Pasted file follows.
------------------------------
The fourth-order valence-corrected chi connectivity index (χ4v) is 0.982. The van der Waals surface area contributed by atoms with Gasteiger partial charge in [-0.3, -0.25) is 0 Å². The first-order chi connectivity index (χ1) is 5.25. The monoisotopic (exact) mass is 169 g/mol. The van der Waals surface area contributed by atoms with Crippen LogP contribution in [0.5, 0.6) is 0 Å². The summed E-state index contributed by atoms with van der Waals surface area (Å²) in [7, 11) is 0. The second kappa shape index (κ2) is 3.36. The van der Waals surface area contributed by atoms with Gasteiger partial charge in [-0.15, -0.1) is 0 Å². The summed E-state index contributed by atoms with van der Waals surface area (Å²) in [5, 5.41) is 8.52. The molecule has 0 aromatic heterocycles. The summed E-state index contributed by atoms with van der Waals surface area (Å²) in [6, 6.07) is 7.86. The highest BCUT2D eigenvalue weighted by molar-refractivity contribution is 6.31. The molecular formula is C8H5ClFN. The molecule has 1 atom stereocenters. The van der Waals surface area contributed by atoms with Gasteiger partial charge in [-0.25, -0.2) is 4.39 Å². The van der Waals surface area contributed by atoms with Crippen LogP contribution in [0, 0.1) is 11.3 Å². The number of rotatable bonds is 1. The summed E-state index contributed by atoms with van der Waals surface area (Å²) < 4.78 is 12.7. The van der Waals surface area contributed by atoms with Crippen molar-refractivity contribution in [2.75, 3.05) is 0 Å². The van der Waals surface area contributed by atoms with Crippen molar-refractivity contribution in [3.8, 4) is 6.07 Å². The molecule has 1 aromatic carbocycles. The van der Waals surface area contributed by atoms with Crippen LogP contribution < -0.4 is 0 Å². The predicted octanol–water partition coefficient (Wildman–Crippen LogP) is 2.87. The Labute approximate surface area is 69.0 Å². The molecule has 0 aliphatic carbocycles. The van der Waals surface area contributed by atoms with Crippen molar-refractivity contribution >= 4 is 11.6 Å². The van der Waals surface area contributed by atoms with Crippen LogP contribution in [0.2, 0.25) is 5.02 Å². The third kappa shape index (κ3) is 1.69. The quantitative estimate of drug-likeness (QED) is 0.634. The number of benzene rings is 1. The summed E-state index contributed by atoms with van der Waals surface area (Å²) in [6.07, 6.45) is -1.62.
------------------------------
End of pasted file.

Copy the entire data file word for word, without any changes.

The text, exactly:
The fourth-order valence-corrected chi connectivity index (χ4v) is 0.982. The van der Waals surface area contributed by atoms with Gasteiger partial charge in [-0.3, -0.25) is 0 Å². The first-order chi connectivity index (χ1) is 5.25. The monoisotopic (exact) mass is 169 g/mol. The van der Waals surface area contributed by atoms with Crippen LogP contribution in [0.5, 0.6) is 0 Å². The summed E-state index contributed by atoms with van der Waals surface area (Å²) in [7, 11) is 0. The second kappa shape index (κ2) is 3.36. The van der Waals surface area contributed by atoms with Gasteiger partial charge in [-0.15, -0.1) is 0 Å². The summed E-state index contributed by atoms with van der Waals surface area (Å²) in [5, 5.41) is 8.52. The molecule has 0 aromatic heterocycles. The summed E-state index contributed by atoms with van der Waals surface area (Å²) in [6, 6.07) is 7.86. The highest BCUT2D eigenvalue weighted by molar-refractivity contribution is 6.31. The molecular formula is C8H5ClFN. The molecule has 1 atom stereocenters. The van der Waals surface area contributed by atoms with Gasteiger partial charge in [-0.25, -0.2) is 4.39 Å². The van der Waals surface area contributed by atoms with Crippen LogP contribution in [0, 0.1) is 11.3 Å². The number of rotatable bonds is 1. The summed E-state index contributed by atoms with van der Waals surface area (Å²) < 4.78 is 12.7. The van der Waals surface area contributed by atoms with Crippen molar-refractivity contribution in [2.75, 3.05) is 0 Å². The van der Waals surface area contributed by atoms with Crippen molar-refractivity contribution in [3.8, 4) is 6.07 Å². The molecule has 1 aromatic carbocycles. The van der Waals surface area contributed by atoms with Crippen LogP contribution < -0.4 is 0 Å². The predicted octanol–water partition coefficient (Wildman–Crippen LogP) is 2.87. The Labute approximate surface area is 69.0 Å². The molecule has 0 aliphatic carbocycles. The van der Waals surface area contributed by atoms with Crippen molar-refractivity contribution >= 4 is 11.6 Å². The van der Waals surface area contributed by atoms with Crippen LogP contribution in [0.2, 0.25) is 5.02 Å². The third kappa shape index (κ3) is 1.69. The quantitative estimate of drug-likeness (QED) is 0.634. The number of benzene rings is 1. The summed E-state index contributed by atoms with van der Waals surface area (Å²) in [6.07, 6.45) is -1.62.